‘Imagining a World Without Corporate Criminal Law’ is a symposium that will generate new ideas about the value of applying criminal sanctions to collective entities. Leading scholars representing diverse viewpoints will imagine criminal law without corporate liability and trace the possible implications of such a development. Symposiasts will address whatever aspects of the question they believe to be most salient, including what would be lost or gained from successful abolition, whether civil and/or administrative sanctions can replace criminal punishment, and how to compare the experience of other countries that regulate corporations without the threat of criminal liability.
The Blockchain Symposium brought together academics and practitioners who are considering the broad questions this technology poses for the legal industry, including in relation to the development of regulations, the impact on contracts and capital markets, and the potential decentralization of corporate governance.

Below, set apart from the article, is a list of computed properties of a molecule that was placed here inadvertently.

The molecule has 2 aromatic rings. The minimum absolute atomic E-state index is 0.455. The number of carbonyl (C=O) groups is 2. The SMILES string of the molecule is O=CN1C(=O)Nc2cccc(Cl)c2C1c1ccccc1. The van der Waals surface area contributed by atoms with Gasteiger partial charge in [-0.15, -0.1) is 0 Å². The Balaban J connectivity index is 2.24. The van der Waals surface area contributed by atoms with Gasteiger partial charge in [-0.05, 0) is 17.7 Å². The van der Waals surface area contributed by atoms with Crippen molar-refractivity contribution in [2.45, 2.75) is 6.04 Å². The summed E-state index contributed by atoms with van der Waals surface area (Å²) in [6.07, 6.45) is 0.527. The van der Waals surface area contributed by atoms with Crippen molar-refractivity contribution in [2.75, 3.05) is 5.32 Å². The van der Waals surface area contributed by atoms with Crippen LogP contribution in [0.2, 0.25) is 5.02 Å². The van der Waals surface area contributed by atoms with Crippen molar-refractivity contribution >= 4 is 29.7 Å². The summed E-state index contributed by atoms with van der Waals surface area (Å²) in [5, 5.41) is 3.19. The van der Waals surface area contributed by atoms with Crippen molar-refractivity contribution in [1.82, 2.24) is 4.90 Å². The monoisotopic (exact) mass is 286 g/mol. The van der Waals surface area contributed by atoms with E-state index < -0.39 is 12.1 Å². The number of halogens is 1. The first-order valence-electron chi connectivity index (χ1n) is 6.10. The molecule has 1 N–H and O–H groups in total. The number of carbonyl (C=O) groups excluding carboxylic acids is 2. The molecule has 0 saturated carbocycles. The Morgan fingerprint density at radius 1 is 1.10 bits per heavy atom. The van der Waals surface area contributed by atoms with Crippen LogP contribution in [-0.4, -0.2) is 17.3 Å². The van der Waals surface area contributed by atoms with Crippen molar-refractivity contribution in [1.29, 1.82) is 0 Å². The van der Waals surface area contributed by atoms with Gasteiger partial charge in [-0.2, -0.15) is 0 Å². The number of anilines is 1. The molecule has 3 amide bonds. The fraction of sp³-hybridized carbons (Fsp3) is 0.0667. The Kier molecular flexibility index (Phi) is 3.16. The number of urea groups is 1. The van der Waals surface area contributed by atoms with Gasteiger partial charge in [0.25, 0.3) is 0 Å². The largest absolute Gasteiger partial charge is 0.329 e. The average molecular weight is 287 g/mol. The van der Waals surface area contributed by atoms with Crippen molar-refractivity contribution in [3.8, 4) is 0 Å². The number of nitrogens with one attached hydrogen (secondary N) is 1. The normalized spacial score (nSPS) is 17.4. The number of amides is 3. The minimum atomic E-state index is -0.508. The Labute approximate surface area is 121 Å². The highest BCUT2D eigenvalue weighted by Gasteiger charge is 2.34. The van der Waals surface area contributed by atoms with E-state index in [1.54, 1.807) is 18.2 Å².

Ten Years After Omnicare
“Fashion dictates that Omnicare be criticized. The majority opinion provoked two vigorous dissents, and commentators echoed them in a chorus of denigration. One of the dissenters famously predicted that Omnicare would have ‘the life expectancy of a fruit fly.’ But 11 years later, a geriatric fruit fly flaps on.”
- J. Travis Laster, Vice Chancellor, Delaware Court of Chancery, Keynote Address, February 28, 2013
Regulation and the Business Firm
The Regulation and Business Firm Symposium convened a group of regulatory law and administrative law scholars to discuss pertinent developments in three key industries: health care telecommunication, and the financial industry. Many articles touched on the novel regulatory frameworks imposed early in the Obama administration, including the Affordable Care Act and the Dodd Frank Act.
Invention, Creation, and Public Policy
This symposium gathered top IP and competition law scholars to talk about ways that the patent and copyright systems can be improved so as to promote innovation, as well as how antitrust law can address problems of competition in markets for IP rights. In part, the symposium was inspired by an instinct that we are approaching a turning point in both intellectual property law and competition policy.